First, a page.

Trust shouldn't be cheap in government IT systems
- By Patrick Sullivan
- Jun 28, 2018
As midterms loom at a critical juncture in the political landscape -- one fraught with distrust from cyber tampering by foreign powers -- government agencies at all levels are taking a closer look at cybersecurity around the voting systems.
New York state is currently conducting election security drills with the help of the Department of Homeland Security to restore voter confidence in the elections. The U.S. Election Assistance Commission is revising the Voluntary Voter System Guidelines -- the recommended standards for voting systems addressing functionality, accessibility, and security -- which were last updated in 2005. Following the recommendations of a congressional investigation, local elections officials are removing Wi-Fi connectivity from all voting machines.
This flurry of activity shows that government agencies are taking action to defend against the digital threats they face from hackers who scan the internet looking for opportunities to break into private systems by exploiting vulnerabilities in everything from servers to smart TVs. With thousands of domains regularly probed for the existence of newly uncovered vulnerabilities, government agencies are realizing that trust is a commodity they cannot give away. To protect the integrity of the election process as well as all the other data government holds, agencies must adopt a zero trust security posture.
What is zero trust?
A zero trust model for security architecture is exactly what it sounds like. It assumes that every network segment, whether under agency control or on the public internet, is hostile and untrusted.
There was a time when security architects assumed that their internal networks could be safe and trusted. When computers were all deskbound and hardwired to the corporate network, users who were logged into the enterprise network were assumed to be trusted -- whether they were SysAdmins, an accountants or an external contractors. As users have moved outside the walls of the office and applications have moved to the cloud, the assumptions driving these models need to be questioned.
Furthermore, the notion that perimeter security devices like firewalls can keep internal networks safe from penetration and worthy of being trusted has repeatedly been proved incorrect. A true zero trust model gives each user exactly what he or she needs to complete the task at hand, and nothing more.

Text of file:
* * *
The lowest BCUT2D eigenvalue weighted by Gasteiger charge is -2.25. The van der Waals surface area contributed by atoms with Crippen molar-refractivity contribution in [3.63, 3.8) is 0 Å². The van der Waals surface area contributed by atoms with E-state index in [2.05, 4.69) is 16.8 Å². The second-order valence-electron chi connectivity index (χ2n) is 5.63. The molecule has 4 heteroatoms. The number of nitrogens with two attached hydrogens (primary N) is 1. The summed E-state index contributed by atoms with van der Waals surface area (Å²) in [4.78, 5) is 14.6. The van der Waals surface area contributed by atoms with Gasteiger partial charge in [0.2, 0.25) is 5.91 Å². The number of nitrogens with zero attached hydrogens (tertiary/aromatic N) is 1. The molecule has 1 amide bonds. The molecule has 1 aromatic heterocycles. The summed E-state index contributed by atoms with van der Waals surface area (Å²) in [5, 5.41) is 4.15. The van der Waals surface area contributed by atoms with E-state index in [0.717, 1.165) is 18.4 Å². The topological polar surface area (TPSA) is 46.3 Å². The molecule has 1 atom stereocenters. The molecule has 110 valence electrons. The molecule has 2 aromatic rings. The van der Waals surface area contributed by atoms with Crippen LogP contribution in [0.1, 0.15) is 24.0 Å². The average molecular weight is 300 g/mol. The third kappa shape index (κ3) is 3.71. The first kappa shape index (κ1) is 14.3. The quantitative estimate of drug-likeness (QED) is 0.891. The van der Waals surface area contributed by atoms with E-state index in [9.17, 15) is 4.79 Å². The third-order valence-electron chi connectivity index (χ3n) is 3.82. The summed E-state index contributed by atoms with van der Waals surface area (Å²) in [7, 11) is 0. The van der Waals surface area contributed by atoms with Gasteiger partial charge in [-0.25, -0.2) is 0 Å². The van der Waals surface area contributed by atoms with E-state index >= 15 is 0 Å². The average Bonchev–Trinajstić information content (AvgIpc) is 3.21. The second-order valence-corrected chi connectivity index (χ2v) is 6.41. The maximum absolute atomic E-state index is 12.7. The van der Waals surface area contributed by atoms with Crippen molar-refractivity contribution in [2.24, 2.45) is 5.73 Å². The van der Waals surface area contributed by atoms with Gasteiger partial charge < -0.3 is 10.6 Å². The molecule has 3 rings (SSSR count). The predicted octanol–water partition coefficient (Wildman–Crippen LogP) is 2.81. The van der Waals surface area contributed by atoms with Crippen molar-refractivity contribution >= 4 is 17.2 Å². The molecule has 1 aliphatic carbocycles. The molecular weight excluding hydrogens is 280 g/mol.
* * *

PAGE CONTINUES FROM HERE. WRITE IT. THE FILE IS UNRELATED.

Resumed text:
How to apply zero trust in government agencies
Because of the sensitive data under their care, agencies are instilled with a sense of urgency around protecting their data. But the handicap of bureaucracy and legacy systems can cancel out that benefit. That said, implementing a zero trust security model is not out of reach for government . Agencies should not try to make this shift all at once. Instead they should find a strategic process that allows them to make solid, steady progress to a zero trust model.
Zero trust may be a radical change from the way agencies have set up their networks. But it is also built around a core concept as old as security itself: that of “least privilege,” or giving users as little access as possible without impacting how they do their jobs. Adopting this model requires as much a shift in philosophy as in technology. A zero trust culture means that just because a user has network access does not mean he can be trusted with every asset in an agency. Front desk clerks should not have network access to backend databases simply as a result of being located on a trusted internal network segment. Nor should contractors working with an agency's billing system have a path to employee records just because they have network access through a VPN.
Adopting a solution that helps IT teams give employees access to all the applications or systems they need at the right time without relying on an “all or nothing” approach across internal networks is crucial for success.
By moving access decisions up the protocol stack well above the network layer, zero trust models place much more reliance on strong authentication and are rooted in a reliable understanding of user identity. These identity-aware approaches make it much easier for security architects to support least privilege, making it easy to ensure access to applications matches the requirements for access based on the individual's role.
The integrity of the election process depends on citizens being able to trust the results that come out of it. Ironically, this requires a technology system that doesn’t trust anyone. The old mantra of “trust, but verify” must be replaced with “never trust, and always verify.” Today, there is no consistent approach to election security across the agencies responsible for ensuring it. Whatever policies become standard should include the principles of zero trust.
Patrick Sullivan is senior director of security strategy at Akamai.